When tumor proliferation is in the white matter and small reactive astrocytes are present, the pre-existent GFAP-positive glial network being still visible, normal oligodendroglial nuclei could be confused with tumor oligodendrocytes and this could lead to the erroneous diagnosis of oligodendroglioma or of oligoastrocytoma (Figures 11-13). The opposite is also possible when small reactive astrocytes are overestimated, especially when associated with a GFAP-positive glial network, and oligodendroglial nuclei are considered as belonging to normal oligodendroglia of the white matter (Figures 11, 14). Sometimes it is difficult to establish whether GFAP-positive, astrocyte-like cells are minigemistocytes or tumor or reactive astrocytes (Figure 16).

Figure 11. Reactive astrocytes and normal or tumor oligodendroglial nuclei, H&E, x 400
Figure 12. Field uncertain between diffuse astrocytoma and oligodendroglioma, H&E, x 400
Diffuse Astrocytoma

Figure 13. Field close to that of Figure 9: the tumor appears to be an oligodendroglioma with GFAP reactive astrocytes, DAB, x 400

Figure 13. Field close to that of Figure 9: the tumor appears to be an oligodendroglioma with GFAP reactive astrocytes, DAB, x 400

Sophisticated cytometric procedures on Feulgen-stained sections could help in distinguishing astrocytic from oligodendrocytic nuclei (Deckaestecker et al., 1997), but they are not easily applicable, especially when the diagnosis must be given without delay. The old procedures with acetic carmin could be of help and are more practicable (Schiffer and Fabiani, 1971), but they are today obsolete. Since there is no marker for the recognition of tumor oligodendrocytes in paraffin sections, the distinction between normal and tumor oligodendrocytes may be important and this can be achieved by the immunohistochemical demonstration of Cyclin D1 which is positive in normal oligodendrocytes and not in most tumor oligodendrocytes, unless these are cycling cells (Bosone et al., 2001; Fiano et al., 2003) (See chapter VI).

In some cases, not only for the reduced dimensions of the specimen, but also because of the diffuse hypo-intensity at MRI that shows nothing characteristic for one tumor or the other, the distinction is really difficult and a diagnostic compromise is chosen with the diagnosis of oligoastrocytoma. From the point of view of the therapeutic decisions to be taken by the clinician, this uncertainty has no treatment-affecting consequence. It becomes a real problem when possible anaplastic features occur and an interpretation must be given, for example, to the MIB-1 LI, for establishing the malignancy grade. MIB-1 LI is <4% in astrocytomas, whereas in oligodendrogliomas it can reach 15% in grade II tumors (Schiffer et al., 1997). With a MIB-1 LI of 10%, for example, the grade will be the IIIrd if the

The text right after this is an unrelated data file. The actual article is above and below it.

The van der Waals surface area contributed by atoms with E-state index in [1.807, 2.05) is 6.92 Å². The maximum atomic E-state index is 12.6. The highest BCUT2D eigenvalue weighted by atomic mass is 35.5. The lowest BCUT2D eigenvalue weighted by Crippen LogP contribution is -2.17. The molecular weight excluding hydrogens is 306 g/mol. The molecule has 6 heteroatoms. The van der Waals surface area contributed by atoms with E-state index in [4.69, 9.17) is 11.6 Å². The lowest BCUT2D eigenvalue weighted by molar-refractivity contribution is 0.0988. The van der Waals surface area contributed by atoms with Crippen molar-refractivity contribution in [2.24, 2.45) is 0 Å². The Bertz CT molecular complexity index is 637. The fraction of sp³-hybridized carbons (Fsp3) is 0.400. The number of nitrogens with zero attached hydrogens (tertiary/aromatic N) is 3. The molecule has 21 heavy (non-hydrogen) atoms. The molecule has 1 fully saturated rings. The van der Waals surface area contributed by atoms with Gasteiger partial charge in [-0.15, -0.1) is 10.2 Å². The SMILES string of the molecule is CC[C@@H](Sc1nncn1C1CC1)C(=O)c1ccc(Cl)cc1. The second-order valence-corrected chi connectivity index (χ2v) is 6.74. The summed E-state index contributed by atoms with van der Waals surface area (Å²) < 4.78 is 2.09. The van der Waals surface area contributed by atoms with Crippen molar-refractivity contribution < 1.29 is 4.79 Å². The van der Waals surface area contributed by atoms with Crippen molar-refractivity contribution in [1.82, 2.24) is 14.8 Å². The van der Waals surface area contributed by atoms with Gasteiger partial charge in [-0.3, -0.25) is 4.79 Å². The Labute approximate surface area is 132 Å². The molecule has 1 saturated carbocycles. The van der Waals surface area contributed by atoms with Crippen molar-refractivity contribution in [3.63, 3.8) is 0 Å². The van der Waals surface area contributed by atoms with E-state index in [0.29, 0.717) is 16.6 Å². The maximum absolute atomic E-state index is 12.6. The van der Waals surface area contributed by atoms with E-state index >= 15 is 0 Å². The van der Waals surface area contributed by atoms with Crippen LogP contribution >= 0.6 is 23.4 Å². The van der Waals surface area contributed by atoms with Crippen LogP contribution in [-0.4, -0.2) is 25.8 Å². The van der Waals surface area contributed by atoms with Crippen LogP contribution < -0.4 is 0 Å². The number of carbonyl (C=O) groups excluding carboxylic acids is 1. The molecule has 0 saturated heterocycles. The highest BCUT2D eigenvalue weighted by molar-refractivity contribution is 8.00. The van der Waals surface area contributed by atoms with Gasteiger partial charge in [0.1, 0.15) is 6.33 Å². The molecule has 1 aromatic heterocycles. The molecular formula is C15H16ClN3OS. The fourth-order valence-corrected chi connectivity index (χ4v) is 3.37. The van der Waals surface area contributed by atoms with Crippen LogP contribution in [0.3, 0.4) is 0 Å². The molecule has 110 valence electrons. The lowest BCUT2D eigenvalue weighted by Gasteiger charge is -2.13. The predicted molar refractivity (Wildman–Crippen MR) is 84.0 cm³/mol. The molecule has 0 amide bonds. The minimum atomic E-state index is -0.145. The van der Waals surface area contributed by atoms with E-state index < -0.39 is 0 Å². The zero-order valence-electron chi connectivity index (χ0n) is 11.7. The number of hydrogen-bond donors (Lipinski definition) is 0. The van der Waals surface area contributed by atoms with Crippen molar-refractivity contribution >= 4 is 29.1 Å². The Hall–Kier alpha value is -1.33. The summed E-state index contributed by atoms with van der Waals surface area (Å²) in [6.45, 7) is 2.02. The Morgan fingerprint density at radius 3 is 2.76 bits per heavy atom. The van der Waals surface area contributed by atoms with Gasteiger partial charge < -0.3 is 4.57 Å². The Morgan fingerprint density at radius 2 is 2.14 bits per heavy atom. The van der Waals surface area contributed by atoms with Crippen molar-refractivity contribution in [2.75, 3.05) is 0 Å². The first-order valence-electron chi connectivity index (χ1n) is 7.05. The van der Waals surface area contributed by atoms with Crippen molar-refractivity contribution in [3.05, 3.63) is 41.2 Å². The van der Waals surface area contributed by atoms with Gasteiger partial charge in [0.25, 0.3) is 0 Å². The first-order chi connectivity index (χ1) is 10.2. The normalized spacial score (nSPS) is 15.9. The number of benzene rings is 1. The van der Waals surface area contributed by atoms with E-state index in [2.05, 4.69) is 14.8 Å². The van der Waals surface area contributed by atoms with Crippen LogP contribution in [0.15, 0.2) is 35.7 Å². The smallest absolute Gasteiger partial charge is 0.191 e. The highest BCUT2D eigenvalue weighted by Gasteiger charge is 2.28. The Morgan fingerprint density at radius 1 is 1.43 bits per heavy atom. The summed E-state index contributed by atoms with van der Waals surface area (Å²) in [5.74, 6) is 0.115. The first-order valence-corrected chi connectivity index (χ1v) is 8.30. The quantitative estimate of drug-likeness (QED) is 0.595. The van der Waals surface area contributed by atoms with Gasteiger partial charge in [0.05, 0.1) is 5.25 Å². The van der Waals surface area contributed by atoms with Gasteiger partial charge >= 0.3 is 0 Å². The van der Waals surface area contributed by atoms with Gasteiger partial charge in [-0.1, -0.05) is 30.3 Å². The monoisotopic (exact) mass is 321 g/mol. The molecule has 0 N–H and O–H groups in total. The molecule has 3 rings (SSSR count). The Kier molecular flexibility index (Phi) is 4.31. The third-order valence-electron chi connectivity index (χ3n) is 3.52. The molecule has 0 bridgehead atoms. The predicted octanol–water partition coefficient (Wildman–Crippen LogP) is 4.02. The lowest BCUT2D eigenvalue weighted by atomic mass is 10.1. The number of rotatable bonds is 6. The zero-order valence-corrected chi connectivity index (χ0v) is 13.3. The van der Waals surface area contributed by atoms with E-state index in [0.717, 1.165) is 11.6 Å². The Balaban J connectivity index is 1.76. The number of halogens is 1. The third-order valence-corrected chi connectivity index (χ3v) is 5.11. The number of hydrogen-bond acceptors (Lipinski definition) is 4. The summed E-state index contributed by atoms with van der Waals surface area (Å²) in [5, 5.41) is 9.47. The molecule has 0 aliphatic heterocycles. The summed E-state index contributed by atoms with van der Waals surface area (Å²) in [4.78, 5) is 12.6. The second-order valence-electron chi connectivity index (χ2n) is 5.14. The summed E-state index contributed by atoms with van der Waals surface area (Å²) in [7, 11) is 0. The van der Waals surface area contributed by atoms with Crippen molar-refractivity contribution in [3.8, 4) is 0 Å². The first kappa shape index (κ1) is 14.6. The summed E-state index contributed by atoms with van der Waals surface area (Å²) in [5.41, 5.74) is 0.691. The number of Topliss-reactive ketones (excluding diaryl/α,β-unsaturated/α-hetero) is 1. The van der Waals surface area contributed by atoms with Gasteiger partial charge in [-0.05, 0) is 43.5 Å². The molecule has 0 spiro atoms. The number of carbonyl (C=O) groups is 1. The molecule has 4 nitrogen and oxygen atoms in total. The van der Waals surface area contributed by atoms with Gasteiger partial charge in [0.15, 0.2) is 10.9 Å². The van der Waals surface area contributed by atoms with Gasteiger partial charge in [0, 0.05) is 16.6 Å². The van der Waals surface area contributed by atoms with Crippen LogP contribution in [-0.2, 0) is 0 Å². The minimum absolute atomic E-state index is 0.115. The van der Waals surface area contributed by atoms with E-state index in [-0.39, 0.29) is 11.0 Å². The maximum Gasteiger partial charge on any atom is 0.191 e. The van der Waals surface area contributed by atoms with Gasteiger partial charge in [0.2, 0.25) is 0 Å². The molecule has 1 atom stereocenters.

Figure 14. Reactive astrocytes and oligodendreoglial nuclei, H&E, x 400

diagnosis is that of astrocytoma and the IInd if it is that of oligodendroglioma. The confusion may have grave therapeutic consequences with irradiation and chemotherapy of an oligodendroglioma grade II as if it were an anaplastic astrocytoma and vice versa. Another serious consequence could be that of expecting an outcome of anaplastic astrocytoma from a tumor that is a grade II oligodendroglioma. This can be a source of mistakes when survival is used as a criterion for evaluating the efficacy of therapies. This matter will be further discussed with consideration of the oligodendrogliomas.

The possibility to have some help from non histological procedures is time-consuming and costly. In research directed to the identification of molecular markers of astrocytomas and oligodendrogliomas it has been shown that the frequency of galactosyltransferase (CGT) transcripts were twice as frequent in oligodendrogliomas than in astrocytomas and that GA1 (asialo GM1) was most frequent in oligodendrogliomas associated with the absence of paragloboside (Popko et al., 2002). The feasibility of this test however, must still be checked and its usefulness in individual cases seems low. More important can be the procedures for the identification of 1p and 19q losses, provided that the time required is reasonable. Of these more will be said later on.


Basically, the starting point for every neuropathologist facing the problem of histological diagnosis of astrocytic tumors in small fragments is that most diffuse

Figure 15. Increased number of frankly oligodendroglial nuclei, H&E, x 400